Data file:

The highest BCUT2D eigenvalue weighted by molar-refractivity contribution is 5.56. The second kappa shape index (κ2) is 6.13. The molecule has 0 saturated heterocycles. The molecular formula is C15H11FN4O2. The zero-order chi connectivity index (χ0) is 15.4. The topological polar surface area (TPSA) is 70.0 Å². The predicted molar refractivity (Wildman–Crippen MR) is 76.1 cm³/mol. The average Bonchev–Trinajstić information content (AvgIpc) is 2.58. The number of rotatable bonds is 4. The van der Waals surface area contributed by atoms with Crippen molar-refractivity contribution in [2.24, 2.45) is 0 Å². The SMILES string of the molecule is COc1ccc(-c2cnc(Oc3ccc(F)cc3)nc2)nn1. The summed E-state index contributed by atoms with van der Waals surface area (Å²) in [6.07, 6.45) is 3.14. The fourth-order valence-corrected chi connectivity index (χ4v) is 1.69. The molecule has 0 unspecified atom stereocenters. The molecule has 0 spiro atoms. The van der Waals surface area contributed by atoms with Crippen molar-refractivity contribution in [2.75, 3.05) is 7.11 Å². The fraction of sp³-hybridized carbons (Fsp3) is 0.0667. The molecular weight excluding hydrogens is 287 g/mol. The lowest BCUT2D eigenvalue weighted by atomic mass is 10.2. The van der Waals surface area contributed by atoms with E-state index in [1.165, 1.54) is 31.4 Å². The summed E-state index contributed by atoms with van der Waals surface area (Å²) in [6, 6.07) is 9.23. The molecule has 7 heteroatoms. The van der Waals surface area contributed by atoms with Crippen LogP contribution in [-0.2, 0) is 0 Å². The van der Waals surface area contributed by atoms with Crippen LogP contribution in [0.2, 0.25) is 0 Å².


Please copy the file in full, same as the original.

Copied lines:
The highest BCUT2D eigenvalue weighted by molar-refractivity contribution is 5.56. The second kappa shape index (κ2) is 6.13. The molecule has 0 saturated heterocycles. The molecular formula is C15H11FN4O2. The zero-order chi connectivity index (χ0) is 15.4. The topological polar surface area (TPSA) is 70.0 Å². The predicted molar refractivity (Wildman–Crippen MR) is 76.1 cm³/mol. The average Bonchev–Trinajstić information content (AvgIpc) is 2.58. The number of rotatable bonds is 4. The van der Waals surface area contributed by atoms with Crippen molar-refractivity contribution in [2.24, 2.45) is 0 Å². The SMILES string of the molecule is COc1ccc(-c2cnc(Oc3ccc(F)cc3)nc2)nn1. The summed E-state index contributed by atoms with van der Waals surface area (Å²) in [6.07, 6.45) is 3.14. The fourth-order valence-corrected chi connectivity index (χ4v) is 1.69. The molecule has 0 unspecified atom stereocenters. The molecule has 0 spiro atoms. The van der Waals surface area contributed by atoms with Crippen molar-refractivity contribution in [2.75, 3.05) is 7.11 Å². The fraction of sp³-hybridized carbons (Fsp3) is 0.0667. The molecular weight excluding hydrogens is 287 g/mol. The lowest BCUT2D eigenvalue weighted by atomic mass is 10.2. The van der Waals surface area contributed by atoms with E-state index in [1.165, 1.54) is 31.4 Å². The summed E-state index contributed by atoms with van der Waals surface area (Å²) in [6, 6.07) is 9.23. The molecule has 7 heteroatoms. The van der Waals surface area contributed by atoms with Crippen LogP contribution in [-0.2, 0) is 0 Å². The van der Waals surface area contributed by atoms with Crippen LogP contribution in [0.2, 0.25) is 0 Å².